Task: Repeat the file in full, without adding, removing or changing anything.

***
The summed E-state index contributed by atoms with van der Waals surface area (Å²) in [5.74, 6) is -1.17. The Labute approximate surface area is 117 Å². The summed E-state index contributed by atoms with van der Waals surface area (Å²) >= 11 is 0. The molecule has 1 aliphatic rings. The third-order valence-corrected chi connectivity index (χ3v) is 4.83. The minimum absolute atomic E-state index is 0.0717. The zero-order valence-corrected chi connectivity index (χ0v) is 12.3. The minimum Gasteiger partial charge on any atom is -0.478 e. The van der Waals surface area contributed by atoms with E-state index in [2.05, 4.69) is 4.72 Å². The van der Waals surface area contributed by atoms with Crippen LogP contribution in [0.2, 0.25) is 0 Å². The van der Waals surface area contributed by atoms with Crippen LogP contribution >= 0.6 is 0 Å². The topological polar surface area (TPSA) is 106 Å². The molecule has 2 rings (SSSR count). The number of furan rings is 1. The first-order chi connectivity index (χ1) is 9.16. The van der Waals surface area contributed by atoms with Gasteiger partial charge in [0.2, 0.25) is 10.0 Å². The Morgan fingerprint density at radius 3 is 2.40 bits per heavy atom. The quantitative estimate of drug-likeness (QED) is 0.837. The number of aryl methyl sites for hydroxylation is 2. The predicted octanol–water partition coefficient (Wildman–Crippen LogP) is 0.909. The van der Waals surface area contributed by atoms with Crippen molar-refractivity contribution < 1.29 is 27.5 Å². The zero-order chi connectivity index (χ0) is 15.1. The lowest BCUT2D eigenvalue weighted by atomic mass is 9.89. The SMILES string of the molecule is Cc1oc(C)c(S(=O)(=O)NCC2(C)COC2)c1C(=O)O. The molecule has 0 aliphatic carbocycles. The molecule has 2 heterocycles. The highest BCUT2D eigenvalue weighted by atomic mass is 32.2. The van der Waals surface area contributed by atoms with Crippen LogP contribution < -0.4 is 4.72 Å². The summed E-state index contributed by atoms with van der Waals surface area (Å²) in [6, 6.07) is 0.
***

The summed E-state index contributed by atoms with van der Waals surface area (Å²) in [5.74, 6) is -1.17. The Labute approximate surface area is 117 Å². The summed E-state index contributed by atoms with van der Waals surface area (Å²) >= 11 is 0. The molecule has 1 aliphatic rings. The third-order valence-corrected chi connectivity index (χ3v) is 4.83. The minimum absolute atomic E-state index is 0.0717. The zero-order valence-corrected chi connectivity index (χ0v) is 12.3. The minimum Gasteiger partial charge on any atom is -0.478 e. The van der Waals surface area contributed by atoms with E-state index in [2.05, 4.69) is 4.72 Å². The van der Waals surface area contributed by atoms with Crippen LogP contribution in [0.2, 0.25) is 0 Å². The van der Waals surface area contributed by atoms with Crippen LogP contribution >= 0.6 is 0 Å². The topological polar surface area (TPSA) is 106 Å². The molecule has 2 rings (SSSR count). The number of furan rings is 1. The first-order chi connectivity index (χ1) is 9.16. The van der Waals surface area contributed by atoms with Gasteiger partial charge in [0.2, 0.25) is 10.0 Å². The Morgan fingerprint density at radius 3 is 2.40 bits per heavy atom. The quantitative estimate of drug-likeness (QED) is 0.837. The number of aryl methyl sites for hydroxylation is 2. The predicted octanol–water partition coefficient (Wildman–Crippen LogP) is 0.909. The van der Waals surface area contributed by atoms with Crippen molar-refractivity contribution < 1.29 is 27.5 Å². The zero-order chi connectivity index (χ0) is 15.1. The lowest BCUT2D eigenvalue weighted by atomic mass is 9.89. The SMILES string of the molecule is Cc1oc(C)c(S(=O)(=O)NCC2(C)COC2)c1C(=O)O. The molecule has 0 aliphatic carbocycles. The molecule has 2 heterocycles. The highest BCUT2D eigenvalue weighted by atomic mass is 32.2. The van der Waals surface area contributed by atoms with Crippen LogP contribution < -0.4 is 4.72 Å². The summed E-state index contributed by atoms with van der Waals surface area (Å²) in [6, 6.07) is 0.